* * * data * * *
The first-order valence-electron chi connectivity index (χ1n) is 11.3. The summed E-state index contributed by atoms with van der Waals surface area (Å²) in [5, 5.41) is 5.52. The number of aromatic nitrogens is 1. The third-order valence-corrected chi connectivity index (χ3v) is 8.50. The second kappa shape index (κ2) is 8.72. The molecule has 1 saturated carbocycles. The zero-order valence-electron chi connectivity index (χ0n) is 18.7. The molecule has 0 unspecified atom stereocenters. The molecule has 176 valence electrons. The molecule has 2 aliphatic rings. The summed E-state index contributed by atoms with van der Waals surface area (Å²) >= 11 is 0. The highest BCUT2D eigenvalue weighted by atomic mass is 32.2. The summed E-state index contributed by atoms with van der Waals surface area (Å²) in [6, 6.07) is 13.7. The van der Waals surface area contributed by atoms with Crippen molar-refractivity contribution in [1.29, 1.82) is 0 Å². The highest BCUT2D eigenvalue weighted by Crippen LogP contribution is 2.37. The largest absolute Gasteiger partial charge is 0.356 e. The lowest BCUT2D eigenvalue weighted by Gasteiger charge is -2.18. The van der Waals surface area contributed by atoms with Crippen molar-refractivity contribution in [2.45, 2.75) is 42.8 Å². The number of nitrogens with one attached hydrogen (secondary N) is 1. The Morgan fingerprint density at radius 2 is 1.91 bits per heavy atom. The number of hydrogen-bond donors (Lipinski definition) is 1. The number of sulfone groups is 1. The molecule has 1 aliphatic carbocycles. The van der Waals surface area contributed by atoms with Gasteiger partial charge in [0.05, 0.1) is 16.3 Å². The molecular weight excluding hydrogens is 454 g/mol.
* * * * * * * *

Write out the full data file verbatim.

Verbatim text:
The first-order valence-electron chi connectivity index (χ1n) is 11.3. The summed E-state index contributed by atoms with van der Waals surface area (Å²) in [5, 5.41) is 5.52. The number of aromatic nitrogens is 1. The third-order valence-corrected chi connectivity index (χ3v) is 8.50. The second kappa shape index (κ2) is 8.72. The molecule has 1 saturated carbocycles. The zero-order valence-electron chi connectivity index (χ0n) is 18.7. The molecule has 0 unspecified atom stereocenters. The molecule has 176 valence electrons. The molecule has 2 aliphatic rings. The summed E-state index contributed by atoms with van der Waals surface area (Å²) >= 11 is 0. The highest BCUT2D eigenvalue weighted by atomic mass is 32.2. The summed E-state index contributed by atoms with van der Waals surface area (Å²) in [6, 6.07) is 13.7. The van der Waals surface area contributed by atoms with Crippen molar-refractivity contribution in [1.29, 1.82) is 0 Å². The highest BCUT2D eigenvalue weighted by Crippen LogP contribution is 2.37. The largest absolute Gasteiger partial charge is 0.356 e. The lowest BCUT2D eigenvalue weighted by Gasteiger charge is -2.18. The van der Waals surface area contributed by atoms with Crippen molar-refractivity contribution in [2.45, 2.75) is 42.8 Å². The number of nitrogens with one attached hydrogen (secondary N) is 1. The Morgan fingerprint density at radius 2 is 1.91 bits per heavy atom. The number of hydrogen-bond donors (Lipinski definition) is 1. The number of sulfone groups is 1. The molecule has 1 aliphatic carbocycles. The van der Waals surface area contributed by atoms with Gasteiger partial charge in [0.05, 0.1) is 16.3 Å². The molecular weight excluding hydrogens is 454 g/mol.